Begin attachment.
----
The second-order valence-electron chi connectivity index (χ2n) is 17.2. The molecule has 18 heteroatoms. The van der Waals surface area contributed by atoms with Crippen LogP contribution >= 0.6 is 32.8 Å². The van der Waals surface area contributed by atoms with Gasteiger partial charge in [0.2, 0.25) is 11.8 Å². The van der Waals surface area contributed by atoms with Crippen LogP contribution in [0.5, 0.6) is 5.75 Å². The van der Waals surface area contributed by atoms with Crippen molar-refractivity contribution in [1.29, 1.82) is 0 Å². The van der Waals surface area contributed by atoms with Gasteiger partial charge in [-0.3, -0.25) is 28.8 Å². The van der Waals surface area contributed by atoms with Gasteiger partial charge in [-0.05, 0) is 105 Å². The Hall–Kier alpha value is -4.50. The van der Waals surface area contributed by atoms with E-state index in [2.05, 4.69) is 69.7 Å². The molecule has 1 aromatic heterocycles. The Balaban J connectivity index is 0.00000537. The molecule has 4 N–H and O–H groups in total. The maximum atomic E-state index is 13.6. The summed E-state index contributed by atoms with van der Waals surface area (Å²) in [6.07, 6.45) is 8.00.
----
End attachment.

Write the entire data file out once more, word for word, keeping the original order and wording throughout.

The second-order valence-electron chi connectivity index (χ2n) is 17.2. The molecule has 18 heteroatoms. The van der Waals surface area contributed by atoms with Crippen LogP contribution >= 0.6 is 32.8 Å². The van der Waals surface area contributed by atoms with Gasteiger partial charge in [0.2, 0.25) is 11.8 Å². The van der Waals surface area contributed by atoms with Crippen LogP contribution in [0.5, 0.6) is 5.75 Å². The van der Waals surface area contributed by atoms with Crippen molar-refractivity contribution in [1.29, 1.82) is 0 Å². The van der Waals surface area contributed by atoms with Gasteiger partial charge in [-0.3, -0.25) is 28.8 Å². The van der Waals surface area contributed by atoms with Gasteiger partial charge in [-0.05, 0) is 105 Å². The Hall–Kier alpha value is -4.50. The van der Waals surface area contributed by atoms with E-state index in [2.05, 4.69) is 69.7 Å². The molecule has 1 aromatic heterocycles. The Balaban J connectivity index is 0.00000537. The molecule has 4 N–H and O–H groups in total. The maximum atomic E-state index is 13.6. The summed E-state index contributed by atoms with van der Waals surface area (Å²) in [6.07, 6.45) is 8.00.